After that, Karla invited Avenir into the library and offered him a drink. They were having cocktails later than usual because Avenir didn’t arrive until after dusk. He graciously accepted a martini and sat down on one of the sofas next to Larson. Unlike so many of the dramatic legends that claimed vampires couldn’t eat or drink anything but blood, Avenir could tolerate anything humans consumed. Though human food wasn’t something he needed in order to survive, it didn’t hurt him. Food and drink entered his body the same way it entered the human body. But the second he chewed and swallowed, it evaporated and vanished completely. It was like pouring liquid into the wide end of a funnel and having nothing come out the bottom.

            A short time later, Karla called Sienna on the intercom and told her they were ready for dinner. Sienna returned to the library, escorted them into the dining room, and then disappeared through the kitchen door. Avenir watched her leave with wide eyes. He marveled at how easily she moved through the room with that never-ending blank expression on her face.

            Then Sienna disappeared completely. An older, heavy-set woman took over and served them dinner. No one offered an explanation. And when Avenir casually mentioned Sienna during the main course, Karla smiled and said, “Sienna usually leaves at night. She has a part-time job somewhere else.”

            “I see,” Avenir said. He went back to eating small morsels of food that he couldn’t taste. He thought about asking where Sienna’s other part-time job was, but he didn’t want them to know he was interested in her.

             When dinner was finally over (it took forever), he removed his napkin from his lap and stood up before everyone else. If it hadn’t been the fact that he’d seen Sienna, this would have been the most boring night of his life. Karla and Robert could only be described as droll buffoons. Karla had a deep voice that cracked, and Robert spoke from the side of his mouth with a hiss. They gossiped about local real estate as if they were experts, and dropped names along the way about all the rich and powerful people they knew on Mt. Desert Island. They spoke of one wealthy family as if they were best friends, and dissed a famous celebrity in the next town as being nothing but “trashy new money you wouldn’t want to associate with.” And Larson hardly said a word. He sat there eating his dinner without looking up, while the other two rambled through two hours of empty conversation.

            Robert offered Avenir a nightcap in the library, but Avenir quickly raised his hands and said, “If you’ll excuse me, I’d like to go to my room now.” He was only staying there for a short time. He had to pretend to go to bed just like everyone else. They had no idea that he’d already arranged for a safe place to rest during the daylight hours where no one could find him, a dark place in an abandoned old house he was about to purchase. “I work at night and sleep most of the day. I find it more productive. And tomorrow evening I have an appointment to look at some real estate.” He had no intention of working. But the thought of spending a minute more with them made his fangs hurt.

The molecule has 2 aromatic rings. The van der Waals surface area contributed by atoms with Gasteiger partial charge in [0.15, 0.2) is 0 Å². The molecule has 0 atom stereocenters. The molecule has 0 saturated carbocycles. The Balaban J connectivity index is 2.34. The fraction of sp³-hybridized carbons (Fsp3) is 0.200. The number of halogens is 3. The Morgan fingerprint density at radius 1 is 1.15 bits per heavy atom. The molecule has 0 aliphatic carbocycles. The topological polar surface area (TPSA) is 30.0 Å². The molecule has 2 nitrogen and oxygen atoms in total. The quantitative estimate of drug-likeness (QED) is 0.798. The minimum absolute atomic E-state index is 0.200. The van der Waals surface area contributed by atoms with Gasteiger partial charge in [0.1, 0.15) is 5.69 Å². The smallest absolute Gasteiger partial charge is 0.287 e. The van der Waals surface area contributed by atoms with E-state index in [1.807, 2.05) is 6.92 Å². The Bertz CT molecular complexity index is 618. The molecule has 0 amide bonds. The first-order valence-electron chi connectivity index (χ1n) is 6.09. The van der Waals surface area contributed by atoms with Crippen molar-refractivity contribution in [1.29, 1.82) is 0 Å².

“Real estate?” Robert asked. His eyes opened wide and he leaned forward. He wasn’t even concerned about the odd statement Avenir had made about working at night and sleeping all day.

            “Yes,” Avenir said, “I’m thinking of buying the old Harrington estate on the cliff not far from here.” He didn’t think they’d even care. He didn’t think they had any connections to the house.  Avenir didn’t know all the history behind the property, but he knew that the last owner to live there had been Sienna’s uncle, her father’s brother. When the uncle died, Sienna’s cousins moved away and let it fall into complete disrepair.

            “Oceanview?” Karla asked, and then turned to her husband and frowned. She pressed her palm to her throat and looked back at Avenir.

            Avenir held the back of the dining room chair and stared at them for a moment. “What’s wrong?” From the way they were staring at him, it looked as if they’d just discovered he was a vampire and that he really was the original Avenir LaFramboise.

            Larson smacked his lips together and said, “That place is a mess. It should have been torn down years ago. It’s an eyesore and it’s creepy. I’ve even heard that it’s haunted.”

            Avenir raised his eyebrows and said, “Well, I’m going to see it tomorrow. From what I’ve seen on the Internet it has great potential. And it is the largest estate on the island.” They had no idea how well Avenir knew the house. He’d watched it being built a long time ago as a child. The original owner had been the founder of the Harrington fortune. The fact that it was rumored to be haunted only made it more interesting. Avenir hadn’t come in contact with a ghost in a long time.

            “I strongly advise you to stay away from that property,” Robert said. His lips twitched and his voice wavered.  

            Karla crossed to where Avenir was standing and patted his hand. “Don’t be too disappointed, dear. After you’ve seen it, we can call our realtor and have her show you something more suitable. Oceanview is a teardown.”